by Calvin Holmes
The Chicago High School for the Arts (ChiArts) is not exactly known for its sports teams.
As the first public arts school in Chicago, students are held to an artistic standard and are praised for overall diversity, and not necessarily athletic prowess. People who encounter ChiArts generally think, “What an amazing dance conservatory”; not, “What an amazing sports school.” But with the new cultivating of a school basketball club, that might all change.
Gabriel Warner, a math teacher at ChiArts who also coaches the basketball club, said that it’s unlikely that ChiArts will ever have a real basketball team. He said the hard part of would be getting a facility to practice and play in. He also added that time would be an issue for most advisors and players.
Nevertheless, there has been an influx of students going to basketball club on Mondays and Thursdays. In general, students say they’d love to have an official team. Around 15 students — males and females — arrive at 1 p.m. — before their leaders even get there. Warner and co-coach math teacher Seamus Foley instruct and lead the practice.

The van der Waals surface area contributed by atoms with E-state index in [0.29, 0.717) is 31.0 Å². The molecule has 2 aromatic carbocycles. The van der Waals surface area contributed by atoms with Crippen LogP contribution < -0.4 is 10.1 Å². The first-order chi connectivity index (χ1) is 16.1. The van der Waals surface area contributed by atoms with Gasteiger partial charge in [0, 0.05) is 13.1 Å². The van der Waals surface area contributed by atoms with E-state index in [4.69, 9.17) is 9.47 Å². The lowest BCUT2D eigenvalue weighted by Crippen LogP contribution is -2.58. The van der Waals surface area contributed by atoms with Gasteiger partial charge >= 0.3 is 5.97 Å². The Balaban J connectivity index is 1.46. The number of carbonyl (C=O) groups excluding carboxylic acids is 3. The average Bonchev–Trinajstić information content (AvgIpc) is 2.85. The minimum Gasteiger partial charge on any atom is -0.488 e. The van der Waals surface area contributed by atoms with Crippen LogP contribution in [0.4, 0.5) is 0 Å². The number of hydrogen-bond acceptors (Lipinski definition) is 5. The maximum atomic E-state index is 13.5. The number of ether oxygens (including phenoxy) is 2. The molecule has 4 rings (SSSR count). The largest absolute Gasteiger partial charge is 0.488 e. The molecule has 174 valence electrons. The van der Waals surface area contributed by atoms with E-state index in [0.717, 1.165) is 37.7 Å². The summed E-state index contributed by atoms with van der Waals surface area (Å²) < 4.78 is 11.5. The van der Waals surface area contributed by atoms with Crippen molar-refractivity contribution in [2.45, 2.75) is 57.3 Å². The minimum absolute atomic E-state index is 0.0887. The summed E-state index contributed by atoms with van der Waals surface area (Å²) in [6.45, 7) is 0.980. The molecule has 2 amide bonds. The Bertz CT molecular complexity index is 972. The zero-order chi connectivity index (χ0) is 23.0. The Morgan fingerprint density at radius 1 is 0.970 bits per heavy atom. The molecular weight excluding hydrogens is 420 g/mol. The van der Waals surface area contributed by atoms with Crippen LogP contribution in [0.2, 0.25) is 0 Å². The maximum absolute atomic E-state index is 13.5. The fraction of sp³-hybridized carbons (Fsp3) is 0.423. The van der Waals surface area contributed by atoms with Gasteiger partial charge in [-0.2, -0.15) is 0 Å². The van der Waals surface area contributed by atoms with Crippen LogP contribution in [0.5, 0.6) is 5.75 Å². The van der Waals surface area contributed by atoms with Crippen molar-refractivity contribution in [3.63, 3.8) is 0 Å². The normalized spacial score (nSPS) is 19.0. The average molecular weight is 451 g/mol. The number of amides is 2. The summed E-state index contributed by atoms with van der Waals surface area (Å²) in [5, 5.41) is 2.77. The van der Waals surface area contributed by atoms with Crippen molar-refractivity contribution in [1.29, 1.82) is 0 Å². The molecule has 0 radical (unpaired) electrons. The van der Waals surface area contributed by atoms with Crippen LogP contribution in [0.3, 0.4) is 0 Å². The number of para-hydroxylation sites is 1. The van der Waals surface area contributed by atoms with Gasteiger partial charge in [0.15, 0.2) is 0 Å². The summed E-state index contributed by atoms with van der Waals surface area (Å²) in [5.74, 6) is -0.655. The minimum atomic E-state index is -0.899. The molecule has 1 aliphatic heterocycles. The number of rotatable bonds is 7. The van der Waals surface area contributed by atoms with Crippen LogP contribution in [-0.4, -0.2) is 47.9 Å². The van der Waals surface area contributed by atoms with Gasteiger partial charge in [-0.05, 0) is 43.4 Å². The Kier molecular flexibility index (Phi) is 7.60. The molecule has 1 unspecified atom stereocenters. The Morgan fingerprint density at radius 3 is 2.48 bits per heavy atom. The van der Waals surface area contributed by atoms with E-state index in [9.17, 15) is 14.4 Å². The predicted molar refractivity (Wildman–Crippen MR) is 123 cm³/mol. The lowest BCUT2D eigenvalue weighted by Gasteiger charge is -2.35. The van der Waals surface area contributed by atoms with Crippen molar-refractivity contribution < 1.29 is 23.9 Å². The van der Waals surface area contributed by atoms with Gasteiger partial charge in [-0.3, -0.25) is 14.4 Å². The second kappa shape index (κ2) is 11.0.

The creative writing conservatory requires students to sit in the same room at a chair for three whole hours with very spare physical activity. It’s similar for visual artists and some music students. This makes activity all the more important.
One of the challenges to starting a basketball team is ChiArts’ extremely long school day, which lasts from 8 a.m. to 5 p.m. Teachers are unlikely to stay that late for basketball.
Another roadblock is the demands of a huge workload, which results from having conservatory and academic classes.
Warner’s main concern is that the time commitment would be too much for the kids to handle. He also brought up the idea of curating an intramural schedule within the school that teams could follow. At least that would offer more organization.
Though it is unlikely for ChiArts to have a real basketball team, Warner said he’d think about it.
“I would consider it, but I fear it would be nearly impossible to have enough time to actually create a competitive team.” He added, “We would need to practice at least two hours a day every day during the week and some weekends, and I don’t think our students have that amount of hours available in their schedule. A better option would be to set up an intramural schedule and teams could play on a regular basis.”
But, Warner said, he still likes working with the kids to improve their game.
“It is fun to see the improvement that so many players have made since we first started the club last year, both individually and in team play,” Warner said.